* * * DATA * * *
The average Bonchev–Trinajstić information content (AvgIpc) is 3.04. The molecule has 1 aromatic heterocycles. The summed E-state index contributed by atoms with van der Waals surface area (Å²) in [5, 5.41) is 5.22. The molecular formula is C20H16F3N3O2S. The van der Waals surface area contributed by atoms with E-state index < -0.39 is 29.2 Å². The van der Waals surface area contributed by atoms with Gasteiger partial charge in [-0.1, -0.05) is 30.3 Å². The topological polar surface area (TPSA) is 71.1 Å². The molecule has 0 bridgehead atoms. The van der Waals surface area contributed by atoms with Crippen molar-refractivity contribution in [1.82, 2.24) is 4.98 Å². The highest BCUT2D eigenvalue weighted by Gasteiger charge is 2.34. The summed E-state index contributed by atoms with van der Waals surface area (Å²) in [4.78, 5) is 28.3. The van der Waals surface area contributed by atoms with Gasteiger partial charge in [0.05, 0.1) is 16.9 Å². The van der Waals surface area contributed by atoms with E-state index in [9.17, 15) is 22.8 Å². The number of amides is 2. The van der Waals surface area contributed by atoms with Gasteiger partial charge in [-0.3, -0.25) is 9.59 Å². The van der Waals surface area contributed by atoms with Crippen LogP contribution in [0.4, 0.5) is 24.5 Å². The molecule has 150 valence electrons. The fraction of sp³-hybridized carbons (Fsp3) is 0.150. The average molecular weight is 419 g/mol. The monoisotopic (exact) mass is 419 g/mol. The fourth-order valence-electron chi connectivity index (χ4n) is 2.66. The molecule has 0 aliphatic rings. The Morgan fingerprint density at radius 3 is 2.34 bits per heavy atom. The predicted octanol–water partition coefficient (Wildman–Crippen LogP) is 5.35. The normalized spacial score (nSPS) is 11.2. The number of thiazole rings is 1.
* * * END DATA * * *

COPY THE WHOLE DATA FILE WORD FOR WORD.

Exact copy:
The average Bonchev–Trinajstić information content (AvgIpc) is 3.04. The molecule has 1 aromatic heterocycles. The summed E-state index contributed by atoms with van der Waals surface area (Å²) in [5, 5.41) is 5.22. The molecular formula is C20H16F3N3O2S. The van der Waals surface area contributed by atoms with E-state index < -0.39 is 29.2 Å². The van der Waals surface area contributed by atoms with Gasteiger partial charge in [-0.1, -0.05) is 30.3 Å². The topological polar surface area (TPSA) is 71.1 Å². The molecule has 0 bridgehead atoms. The van der Waals surface area contributed by atoms with Crippen molar-refractivity contribution in [1.82, 2.24) is 4.98 Å². The highest BCUT2D eigenvalue weighted by Gasteiger charge is 2.34. The summed E-state index contributed by atoms with van der Waals surface area (Å²) in [4.78, 5) is 28.3. The van der Waals surface area contributed by atoms with Gasteiger partial charge in [0.05, 0.1) is 16.9 Å². The van der Waals surface area contributed by atoms with E-state index in [9.17, 15) is 22.8 Å². The number of amides is 2. The van der Waals surface area contributed by atoms with Gasteiger partial charge in [-0.3, -0.25) is 9.59 Å². The van der Waals surface area contributed by atoms with Crippen LogP contribution in [0.4, 0.5) is 24.5 Å². The molecule has 150 valence electrons. The fraction of sp³-hybridized carbons (Fsp3) is 0.150. The average molecular weight is 419 g/mol. The monoisotopic (exact) mass is 419 g/mol. The fourth-order valence-electron chi connectivity index (χ4n) is 2.66. The molecule has 0 aliphatic rings. The Morgan fingerprint density at radius 3 is 2.34 bits per heavy atom. The predicted octanol–water partition coefficient (Wildman–Crippen LogP) is 5.35. The normalized spacial score (nSPS) is 11.2. The number of thiazole rings is 1.